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Publication numberUS20050105499 A1
Publication typeApplication
Application numberUS 10/854,066
Publication dateMay 19, 2005
Filing dateMay 25, 2004
Priority dateNov 13, 2003
Also published asEP1531587A1
Publication number10854066, 854066, US 2005/0105499 A1, US 2005/105499 A1, US 20050105499 A1, US 20050105499A1, US 2005105499 A1, US 2005105499A1, US-A1-20050105499, US-A1-2005105499, US2005/0105499A1, US2005/105499A1, US20050105499 A1, US20050105499A1, US2005105499 A1, US2005105499A1
InventorsAtsushi Shinozaki, Toshiyuki Yokosaka, Akira Fujishima
Original AssigneeAtsushi Shinozaki, Toshiyuki Yokosaka, Akira Fujishima
Export CitationBiBTeX, EndNote, RefMan
External Links: USPTO, USPTO Assignment, Espacenet
Communication device
US 20050105499 A1
Abstract
A communication device is disclosed that includes a priority provision part. The priority provision part provides priority information to a predetermined control packet to be transmitted from a first layer controlling a data packet retransmission function, and provides the predetermined control packet to a second layer lower than a first layer. The priority information indicates that the predetermined control packet is to be transmitted from the second layer prior to another packet.
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Claims(18)
1. A communication device, comprising:
a priority provision part configured to provide priority information to a predetermined control packet to be transmitted from a first layer controlling a data packet retransmission function, and provide the predetermined control packet to a second layer lower than a first layer, the priority information indicating that the predetermined control packet is to be transmitted from the second layer prior to a packet other than the predetermined control packet.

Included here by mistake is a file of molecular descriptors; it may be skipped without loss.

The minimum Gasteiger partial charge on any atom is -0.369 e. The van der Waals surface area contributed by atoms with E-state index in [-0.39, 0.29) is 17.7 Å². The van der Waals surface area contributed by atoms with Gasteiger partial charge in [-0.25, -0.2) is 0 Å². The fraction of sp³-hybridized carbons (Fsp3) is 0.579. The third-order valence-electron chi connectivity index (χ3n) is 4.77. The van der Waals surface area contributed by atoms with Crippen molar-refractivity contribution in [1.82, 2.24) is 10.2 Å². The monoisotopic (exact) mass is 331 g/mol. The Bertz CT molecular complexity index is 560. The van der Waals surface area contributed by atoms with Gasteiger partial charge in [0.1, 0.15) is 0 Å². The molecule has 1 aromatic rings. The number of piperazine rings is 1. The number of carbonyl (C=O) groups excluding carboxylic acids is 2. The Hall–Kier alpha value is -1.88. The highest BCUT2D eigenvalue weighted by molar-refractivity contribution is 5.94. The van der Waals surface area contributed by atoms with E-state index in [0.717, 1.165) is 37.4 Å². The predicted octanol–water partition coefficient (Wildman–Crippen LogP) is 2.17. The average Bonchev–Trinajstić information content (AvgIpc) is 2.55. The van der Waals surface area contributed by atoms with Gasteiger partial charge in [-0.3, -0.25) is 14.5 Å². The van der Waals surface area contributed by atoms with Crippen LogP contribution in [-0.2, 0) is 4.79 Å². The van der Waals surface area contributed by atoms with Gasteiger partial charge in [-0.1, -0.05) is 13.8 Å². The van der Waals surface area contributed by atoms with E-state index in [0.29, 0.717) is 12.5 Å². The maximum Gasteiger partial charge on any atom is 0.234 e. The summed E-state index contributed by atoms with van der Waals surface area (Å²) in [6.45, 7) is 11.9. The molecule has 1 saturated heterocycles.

2. The communication device as claimed in claim 1, wherein the priority information is included in an ATM header.
3. The communication device as claimed in claim 1, wherein the priority information is included in a channel identifier of an ATM cell.
4. The communication device as claimed in claim 1, wherein a control packet and a data packet are retained in a common buffer that operates in a first-in, first-out manner.
5. The communication device as claimed in claim 1, wherein the predetermined control packet is created in response to an acknowledgment request included in a packet received in the first layer.
6. The communication device as claimed in claim 5, wherein the predetermined control packet includes affirmative or negative acknowledgment.
7. The communication device as claimed in claim 5, wherein the predetermined control packet includes a reset request created in response to a protocol error.
8. A communication device, comprising:
a first retention part configured to retain a predetermined control packet; and
a second retention part configured to retain a packet other than the predetermined control packet,